Return fares start at £87 although at busy times you could pay as much as £367. On days when there is no direct flight, passengers have an alternative with BA mainline via Heathrow. But BA's website (ba.com) doesn't automatically offer this option so you have to request it via the multiple flight search. Fares via Heathrow may also be more expensive.

    BA Connect is aiming this service at both business and leisure travellers at both ends of the route. It's timed for the start of the FIFA World Cup and Scottish summer tourism including the famous Edinburgh Festival.


    Like Edinburgh, Hamburg has a wide catchment area covering cities like Bremen and Hanover in Northern Germany while even Berlin is within striking distance by fast train. Let's hope BA Connect is more successful on this route than was Hapag Lloyd Express.


    For more information go to ba.com, edinburghairport.com


    Report by Alex McWhirter
     

  2. QF WP

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    1 June 2006 stories

    Cool off in Rome with Radisson SAS

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    Rome's hotels can be dated and horribly expensive compared to equivalent accommodation in other European capitals. And few properties offer guests use of a hotel swimming pool.

    One exception is the recently opened 235-room Radisson SAS Es located near the city's main Termini train station. This new build property, designed in minimalist style, provides up-to-date facilities including free broadband including wi-fi. It also boasts a 20 metre long open air rooftop swimming pool (open June 1 to September 24) enabling guests to cool off during the city's sweltering summer months.

    This area may not be the most attractive but it is convenient for travellers arriving by train either from other domestic destinations or from the city's main Fiumicino airport. Rome Termini is also the arrival point for the airport buses coming in from the city's secondary Ciampino airport which is used by budget carriers Ryanair and Easyjet.


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    The four-star Radisson has a bar plus the casual Zest and gourmet Sette restaurants. There's a spa, fitness centre and gym. There's also a 510 square metre conference centre.

    On weekdays rooms are priced from Euros 286 including breakfast and these are either 20 or 25 square metres in size. Junior suites (40 square metres) cost Euros 360 while an Executive suite (45 square metres) will set you back Euros 410. Room rates are slightly cheaper at weekends although suite prices remain the same.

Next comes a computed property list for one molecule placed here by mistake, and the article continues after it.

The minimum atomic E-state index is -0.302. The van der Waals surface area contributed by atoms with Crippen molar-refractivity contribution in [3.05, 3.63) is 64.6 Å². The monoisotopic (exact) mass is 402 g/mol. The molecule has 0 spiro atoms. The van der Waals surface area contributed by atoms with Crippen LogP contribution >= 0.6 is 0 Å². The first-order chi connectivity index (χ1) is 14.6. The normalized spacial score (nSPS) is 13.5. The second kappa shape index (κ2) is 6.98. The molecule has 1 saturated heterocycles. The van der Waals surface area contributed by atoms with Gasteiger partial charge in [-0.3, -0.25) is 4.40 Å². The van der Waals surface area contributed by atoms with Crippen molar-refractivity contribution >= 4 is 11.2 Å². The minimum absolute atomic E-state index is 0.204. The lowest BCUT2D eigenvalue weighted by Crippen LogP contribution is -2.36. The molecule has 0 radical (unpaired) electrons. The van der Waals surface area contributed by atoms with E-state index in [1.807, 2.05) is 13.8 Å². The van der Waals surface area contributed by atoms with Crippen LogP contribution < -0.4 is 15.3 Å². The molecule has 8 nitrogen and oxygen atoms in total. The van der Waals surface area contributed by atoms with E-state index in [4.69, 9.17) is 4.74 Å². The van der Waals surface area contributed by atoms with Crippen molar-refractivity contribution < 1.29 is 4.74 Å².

Radisson SAS es. Hotel, Rome
    Via Filippo Turati 171
    00185 Rome
    Tel: +39 (06) 444841


    For more information go to radisson.com

    Report by Alex McWhirter


    Etihad to offer UK chauffeur cars


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    Etihad has begun offering complimentary chauffeur-driven cars for Diamond (first class) and Pearl (business class) passengers flying to Abu Dhabi from Gatwick and Heathrow. The offer will cover flights from Manchester later in the summer.

    The transfers have no mileage limits within the UK and are being carried out by Chauffeurcar Plc using BMW 7 series and Mercedes S class for Diamond and Mercedes E class and Volvo S80 for those booked in Pearl class.

    Rival Gulf airline Emirates has had a long-standing chauffeur car offer in the UK but its service, although offering a no mileage limit for first class passengers, has a 65 or 100 mile limit for those booked in business class.

    In the Gulf itself, Etihad continues its door-to-door service. Diamond and Pearl passengers have a transfer to any UAE address, while Coral (economy) passengers enjoy a complimentary coach sevice between Abu Dhabi airport and the cities of Al Ain and Dubai. Bear in mind that some ticket types may not qualify for these chauffeur transfers, so check when booking.

    Etihad currently flies once daily to Abu Dhabi from Heathrow, Gatwick and Manchester. There's a second daily flight from Heathrow between Thursday and Sunday inclusive.

    In other news Etihad will add a further four destinations in the coming weeks. Flights from Abu Dhabi will begin to Casablanca on June 2 with Doha following on June 18. Kuwait follows on July 1 with Khartoum to be added on July 5.

    For more information go to etihadairways.com

    Report by Alex McWhirter


    Ryanair to establish Marseille base


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    Ryanair will make Marseille its 16th European base next November. The budget airline will operate 13 routes from this French Mediterranean port city which acts as a major gateway for Provence.

    These new services will make it easier and less expensive for business and leisure travellers in areas of Europe and North Africa to access Provence and vice versa. Ryanair aims to carry one million passengers in its first year of operation.